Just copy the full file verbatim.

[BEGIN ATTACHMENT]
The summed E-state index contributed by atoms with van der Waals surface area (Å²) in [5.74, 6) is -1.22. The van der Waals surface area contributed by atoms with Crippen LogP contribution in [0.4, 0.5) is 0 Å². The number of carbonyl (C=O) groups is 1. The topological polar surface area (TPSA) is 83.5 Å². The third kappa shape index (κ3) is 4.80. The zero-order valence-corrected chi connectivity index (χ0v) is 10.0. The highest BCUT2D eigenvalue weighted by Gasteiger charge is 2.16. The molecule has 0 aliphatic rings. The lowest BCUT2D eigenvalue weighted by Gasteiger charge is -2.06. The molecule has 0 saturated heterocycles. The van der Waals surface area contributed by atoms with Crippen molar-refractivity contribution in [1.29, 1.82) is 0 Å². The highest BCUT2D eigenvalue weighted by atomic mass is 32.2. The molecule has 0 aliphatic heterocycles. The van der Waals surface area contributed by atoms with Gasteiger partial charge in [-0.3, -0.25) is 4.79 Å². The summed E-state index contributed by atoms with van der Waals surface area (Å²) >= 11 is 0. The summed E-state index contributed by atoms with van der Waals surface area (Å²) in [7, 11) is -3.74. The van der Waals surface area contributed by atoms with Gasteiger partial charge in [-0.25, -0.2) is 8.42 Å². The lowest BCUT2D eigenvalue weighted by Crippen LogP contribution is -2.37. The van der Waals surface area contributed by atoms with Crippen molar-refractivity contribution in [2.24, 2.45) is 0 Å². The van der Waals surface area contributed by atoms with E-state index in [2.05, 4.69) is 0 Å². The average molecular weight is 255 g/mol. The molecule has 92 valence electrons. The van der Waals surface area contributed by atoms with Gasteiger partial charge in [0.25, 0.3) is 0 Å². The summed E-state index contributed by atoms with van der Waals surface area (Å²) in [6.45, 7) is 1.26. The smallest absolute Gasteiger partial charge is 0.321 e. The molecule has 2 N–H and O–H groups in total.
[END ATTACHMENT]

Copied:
The summed E-state index contributed by atoms with van der Waals surface area (Å²) in [5.74, 6) is -1.22. The van der Waals surface area contributed by atoms with Crippen LogP contribution in [0.4, 0.5) is 0 Å². The number of carbonyl (C=O) groups is 1. The topological polar surface area (TPSA) is 83.5 Å². The third kappa shape index (κ3) is 4.80. The zero-order valence-corrected chi connectivity index (χ0v) is 10.0. The highest BCUT2D eigenvalue weighted by Gasteiger charge is 2.16. The molecule has 0 aliphatic rings. The lowest BCUT2D eigenvalue weighted by Gasteiger charge is -2.06. The molecule has 0 saturated heterocycles. The van der Waals surface area contributed by atoms with Crippen molar-refractivity contribution in [1.29, 1.82) is 0 Å². The highest BCUT2D eigenvalue weighted by atomic mass is 32.2. The molecule has 0 aliphatic heterocycles. The van der Waals surface area contributed by atoms with Gasteiger partial charge in [-0.3, -0.25) is 4.79 Å². The summed E-state index contributed by atoms with van der Waals surface area (Å²) >= 11 is 0. The summed E-state index contributed by atoms with van der Waals surface area (Å²) in [7, 11) is -3.74. The van der Waals surface area contributed by atoms with Gasteiger partial charge in [-0.25, -0.2) is 8.42 Å². The lowest BCUT2D eigenvalue weighted by Crippen LogP contribution is -2.37. The van der Waals surface area contributed by atoms with Crippen molar-refractivity contribution in [2.24, 2.45) is 0 Å². The van der Waals surface area contributed by atoms with E-state index in [2.05, 4.69) is 0 Å². The average molecular weight is 255 g/mol. The molecule has 92 valence electrons. The van der Waals surface area contributed by atoms with Gasteiger partial charge in [0.25, 0.3) is 0 Å². The summed E-state index contributed by atoms with van der Waals surface area (Å²) in [6.45, 7) is 1.26. The smallest absolute Gasteiger partial charge is 0.321 e. The molecule has 2 N–H and O–H groups in total.